One of the things that siblings say the most is that they feel like nobody understands what they are going through and that the hardest part of having a sibling with Autism is that they always have to pretend that they are okay. There are certain things that a sibling of a child with Autism goes through that only another sibling can understand.
Knowing that they are not alone and that other people are going through similar things can be invaluable to them. Just hearing and knowing that someone else understands can make it so much easier. They will be able to have conversations and create meaningful and deep connections that can only come from having relationships with peers that are going through something similar to them.
Sometimes siblings can bear the brunt of challenging behaviors and they have to be taught how to deal with them.
One of the most difficult things that I see siblings with Autism have to deal with especially at a young age is when their siblings direct aggressive behaviors at them. Many times, I see kids with Autism pull their sibling’s hair, push or scratch them when they get upset. During these times, siblings have to be taught that their brother or sister does not mean to hurt them. They also have to understand how to respond.
As a parent, you cannot expect them to just ignore it and pretend that it is ok. Because it is not ok. However, they cannot get aggressive back because that will make the situation worse.
As a family, you must have a plan for what you will do when these situations occur. Siblings should have a safe place that they can go until their Autistic sibling calms down. As a parent, it is always your job to calm down your child, even if the behaviors become redirected at you. That responsibility should never be passed to your sibling.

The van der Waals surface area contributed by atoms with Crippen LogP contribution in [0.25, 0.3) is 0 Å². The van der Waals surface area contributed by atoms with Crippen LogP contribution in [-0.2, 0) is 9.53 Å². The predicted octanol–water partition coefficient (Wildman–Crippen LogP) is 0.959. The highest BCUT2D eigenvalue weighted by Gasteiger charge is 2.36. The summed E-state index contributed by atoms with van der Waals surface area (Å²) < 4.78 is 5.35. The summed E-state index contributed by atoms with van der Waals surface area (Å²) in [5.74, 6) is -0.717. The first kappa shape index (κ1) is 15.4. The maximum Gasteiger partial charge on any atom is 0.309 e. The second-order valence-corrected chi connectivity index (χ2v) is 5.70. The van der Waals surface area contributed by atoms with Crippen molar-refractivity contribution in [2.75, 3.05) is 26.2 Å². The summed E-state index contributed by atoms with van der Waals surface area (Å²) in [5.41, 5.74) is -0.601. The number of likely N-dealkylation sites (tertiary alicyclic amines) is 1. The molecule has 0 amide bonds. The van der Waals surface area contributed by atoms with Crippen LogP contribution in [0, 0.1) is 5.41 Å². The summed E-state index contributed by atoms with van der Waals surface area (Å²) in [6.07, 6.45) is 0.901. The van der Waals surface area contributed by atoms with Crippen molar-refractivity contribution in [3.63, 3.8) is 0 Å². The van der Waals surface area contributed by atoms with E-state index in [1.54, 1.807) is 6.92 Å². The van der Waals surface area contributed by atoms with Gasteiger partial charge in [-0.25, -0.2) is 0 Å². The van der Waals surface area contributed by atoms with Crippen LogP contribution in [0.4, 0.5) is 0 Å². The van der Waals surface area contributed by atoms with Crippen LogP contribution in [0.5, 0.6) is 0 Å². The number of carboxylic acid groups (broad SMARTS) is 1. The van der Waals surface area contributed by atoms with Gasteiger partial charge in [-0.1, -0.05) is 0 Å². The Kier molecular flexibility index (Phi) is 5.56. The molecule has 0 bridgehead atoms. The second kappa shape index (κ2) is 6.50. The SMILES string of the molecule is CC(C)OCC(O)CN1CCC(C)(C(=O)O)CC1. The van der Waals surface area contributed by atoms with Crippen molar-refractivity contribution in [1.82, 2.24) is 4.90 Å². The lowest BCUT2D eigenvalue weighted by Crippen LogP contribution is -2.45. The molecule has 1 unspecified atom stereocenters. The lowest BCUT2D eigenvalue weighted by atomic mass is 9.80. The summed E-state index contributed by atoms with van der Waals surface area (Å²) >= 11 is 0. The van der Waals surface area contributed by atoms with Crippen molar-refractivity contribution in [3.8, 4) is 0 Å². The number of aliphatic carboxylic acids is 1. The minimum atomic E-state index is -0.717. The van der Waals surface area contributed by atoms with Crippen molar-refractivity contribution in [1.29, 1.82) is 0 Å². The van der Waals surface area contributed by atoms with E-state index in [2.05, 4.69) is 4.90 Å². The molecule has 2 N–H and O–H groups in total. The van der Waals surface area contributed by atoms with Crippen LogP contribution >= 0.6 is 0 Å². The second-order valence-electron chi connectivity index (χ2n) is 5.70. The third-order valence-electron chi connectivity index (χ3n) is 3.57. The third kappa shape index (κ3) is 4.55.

You must always have a family meeting when this occurs to give your child a chance to unpack what happened and let them express how they feel. Even if it seems like a minor incident to you, it may not feel minor for your child.
Always make sure your child can come to talk to you about how they feel
As a parent, you are probably struggling so much with your child’s Autism. Hearing that your child is also struggling with their siblings Autism may seem like more than you can bear. It may seem easier to just not talk about it. However, your child may need to talk about it.
As hard as it may be, your child must feel like they can come to you and tell you how they feel. You may not always like hearing what they have to say, but it is important that they feel like they can come to you.
When they do, it is your job to simply listen. Your only response should be something along the lines of I hear you. Never invalidate how they feel or explain to them how and why they should feel a different way. All they need from you is to just listen.
This can be especially hard for men who by nature want to fix things. At this time, your child doesn’t need anything to be fixed, they just need you to listen.
The benefits of being an Autism sibling
In this book, we have pointed out many of the struggles that an Autism sibling goes through. The good news is, having a sibling with Autism has its benefits as well. It was stated that your typical child will never have a typical relationship with an Autistic sibling and that is true but it can also be even better. There is a special bond that exists between them that cannot exist between neurotypical siblings.
Being a sibling of a child with Autism teaches kids valuable lessons at a very young age. They learn to be kinder, more compassionate people. You will find that they always treat others with respect and are just better humans. They will always stand up for the person being bullied and will always accept people’s differences. As a parent, they will make you really proud.